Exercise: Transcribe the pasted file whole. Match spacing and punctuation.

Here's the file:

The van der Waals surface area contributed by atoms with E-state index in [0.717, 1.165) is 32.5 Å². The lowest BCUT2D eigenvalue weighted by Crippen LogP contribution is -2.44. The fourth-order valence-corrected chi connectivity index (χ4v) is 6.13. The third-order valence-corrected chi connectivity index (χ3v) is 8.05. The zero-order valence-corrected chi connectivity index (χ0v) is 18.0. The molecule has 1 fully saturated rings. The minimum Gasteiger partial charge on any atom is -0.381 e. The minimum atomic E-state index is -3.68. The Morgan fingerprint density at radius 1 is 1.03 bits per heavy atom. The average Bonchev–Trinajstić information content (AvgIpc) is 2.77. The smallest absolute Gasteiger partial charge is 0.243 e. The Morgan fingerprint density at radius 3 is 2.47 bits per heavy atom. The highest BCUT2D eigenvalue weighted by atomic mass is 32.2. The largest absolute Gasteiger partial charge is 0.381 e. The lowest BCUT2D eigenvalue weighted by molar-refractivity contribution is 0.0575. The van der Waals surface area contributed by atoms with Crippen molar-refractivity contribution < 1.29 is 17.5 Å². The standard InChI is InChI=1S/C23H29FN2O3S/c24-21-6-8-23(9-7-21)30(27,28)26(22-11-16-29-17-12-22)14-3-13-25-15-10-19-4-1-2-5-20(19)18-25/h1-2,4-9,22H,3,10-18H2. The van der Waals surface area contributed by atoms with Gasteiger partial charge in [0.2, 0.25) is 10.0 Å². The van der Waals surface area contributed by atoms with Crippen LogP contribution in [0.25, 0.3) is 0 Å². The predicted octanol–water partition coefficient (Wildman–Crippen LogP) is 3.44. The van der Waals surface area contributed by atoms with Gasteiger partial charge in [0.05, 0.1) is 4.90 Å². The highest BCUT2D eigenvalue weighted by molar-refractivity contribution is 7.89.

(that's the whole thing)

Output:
The van der Waals surface area contributed by atoms with E-state index in [0.717, 1.165) is 32.5 Å². The lowest BCUT2D eigenvalue weighted by Crippen LogP contribution is -2.44. The fourth-order valence-corrected chi connectivity index (χ4v) is 6.13. The third-order valence-corrected chi connectivity index (χ3v) is 8.05. The zero-order valence-corrected chi connectivity index (χ0v) is 18.0. The molecule has 1 fully saturated rings. The minimum Gasteiger partial charge on any atom is -0.381 e. The minimum atomic E-state index is -3.68. The Morgan fingerprint density at radius 1 is 1.03 bits per heavy atom. The average Bonchev–Trinajstić information content (AvgIpc) is 2.77. The smallest absolute Gasteiger partial charge is 0.243 e. The Morgan fingerprint density at radius 3 is 2.47 bits per heavy atom. The highest BCUT2D eigenvalue weighted by atomic mass is 32.2. The largest absolute Gasteiger partial charge is 0.381 e. The lowest BCUT2D eigenvalue weighted by molar-refractivity contribution is 0.0575. The van der Waals surface area contributed by atoms with Crippen molar-refractivity contribution < 1.29 is 17.5 Å². The standard InChI is InChI=1S/C23H29FN2O3S/c24-21-6-8-23(9-7-21)30(27,28)26(22-11-16-29-17-12-22)14-3-13-25-15-10-19-4-1-2-5-20(19)18-25/h1-2,4-9,22H,3,10-18H2. The van der Waals surface area contributed by atoms with Gasteiger partial charge in [0.2, 0.25) is 10.0 Å². The van der Waals surface area contributed by atoms with Crippen LogP contribution in [0.25, 0.3) is 0 Å². The predicted octanol–water partition coefficient (Wildman–Crippen LogP) is 3.44. The van der Waals surface area contributed by atoms with Gasteiger partial charge in [0.05, 0.1) is 4.90 Å². The highest BCUT2D eigenvalue weighted by molar-refractivity contribution is 7.89.